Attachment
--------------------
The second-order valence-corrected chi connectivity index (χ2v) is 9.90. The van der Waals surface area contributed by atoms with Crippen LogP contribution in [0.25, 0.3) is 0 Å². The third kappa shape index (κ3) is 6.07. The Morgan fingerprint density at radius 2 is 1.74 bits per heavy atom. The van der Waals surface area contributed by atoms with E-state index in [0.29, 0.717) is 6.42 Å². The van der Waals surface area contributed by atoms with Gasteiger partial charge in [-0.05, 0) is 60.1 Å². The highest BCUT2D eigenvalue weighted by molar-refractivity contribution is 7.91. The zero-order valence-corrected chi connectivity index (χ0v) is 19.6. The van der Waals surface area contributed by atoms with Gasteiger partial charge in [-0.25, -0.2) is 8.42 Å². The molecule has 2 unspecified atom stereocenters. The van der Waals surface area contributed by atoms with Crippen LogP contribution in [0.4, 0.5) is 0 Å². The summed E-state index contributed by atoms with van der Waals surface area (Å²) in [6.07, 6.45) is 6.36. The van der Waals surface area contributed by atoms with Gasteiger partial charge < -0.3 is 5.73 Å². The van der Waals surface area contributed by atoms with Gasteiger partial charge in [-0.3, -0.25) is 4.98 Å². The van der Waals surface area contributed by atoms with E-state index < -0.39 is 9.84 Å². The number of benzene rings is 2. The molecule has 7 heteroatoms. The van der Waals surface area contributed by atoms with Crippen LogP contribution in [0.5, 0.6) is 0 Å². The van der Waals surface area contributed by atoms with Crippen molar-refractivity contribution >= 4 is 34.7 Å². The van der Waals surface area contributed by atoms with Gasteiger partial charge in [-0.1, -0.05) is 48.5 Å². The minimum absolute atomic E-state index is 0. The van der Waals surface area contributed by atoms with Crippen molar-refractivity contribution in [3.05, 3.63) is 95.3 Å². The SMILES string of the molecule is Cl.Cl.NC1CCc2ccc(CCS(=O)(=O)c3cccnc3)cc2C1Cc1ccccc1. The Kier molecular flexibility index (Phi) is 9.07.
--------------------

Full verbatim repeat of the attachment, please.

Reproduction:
The second-order valence-corrected chi connectivity index (χ2v) is 9.90. The van der Waals surface area contributed by atoms with Crippen LogP contribution in [0.25, 0.3) is 0 Å². The third kappa shape index (κ3) is 6.07. The Morgan fingerprint density at radius 2 is 1.74 bits per heavy atom. The van der Waals surface area contributed by atoms with E-state index in [0.29, 0.717) is 6.42 Å². The van der Waals surface area contributed by atoms with Gasteiger partial charge in [-0.05, 0) is 60.1 Å². The highest BCUT2D eigenvalue weighted by molar-refractivity contribution is 7.91. The zero-order valence-corrected chi connectivity index (χ0v) is 19.6. The van der Waals surface area contributed by atoms with Gasteiger partial charge in [-0.25, -0.2) is 8.42 Å². The molecule has 2 unspecified atom stereocenters. The van der Waals surface area contributed by atoms with Crippen LogP contribution in [0.4, 0.5) is 0 Å². The summed E-state index contributed by atoms with van der Waals surface area (Å²) in [6.07, 6.45) is 6.36. The van der Waals surface area contributed by atoms with Gasteiger partial charge < -0.3 is 5.73 Å². The van der Waals surface area contributed by atoms with Gasteiger partial charge in [-0.3, -0.25) is 4.98 Å². The van der Waals surface area contributed by atoms with E-state index < -0.39 is 9.84 Å². The number of benzene rings is 2. The molecule has 7 heteroatoms. The van der Waals surface area contributed by atoms with Crippen LogP contribution in [0.5, 0.6) is 0 Å². The van der Waals surface area contributed by atoms with Crippen molar-refractivity contribution >= 4 is 34.7 Å². The van der Waals surface area contributed by atoms with Gasteiger partial charge in [-0.1, -0.05) is 48.5 Å². The minimum absolute atomic E-state index is 0. The van der Waals surface area contributed by atoms with Crippen molar-refractivity contribution in [3.05, 3.63) is 95.3 Å². The SMILES string of the molecule is Cl.Cl.NC1CCc2ccc(CCS(=O)(=O)c3cccnc3)cc2C1Cc1ccccc1. The Kier molecular flexibility index (Phi) is 9.07.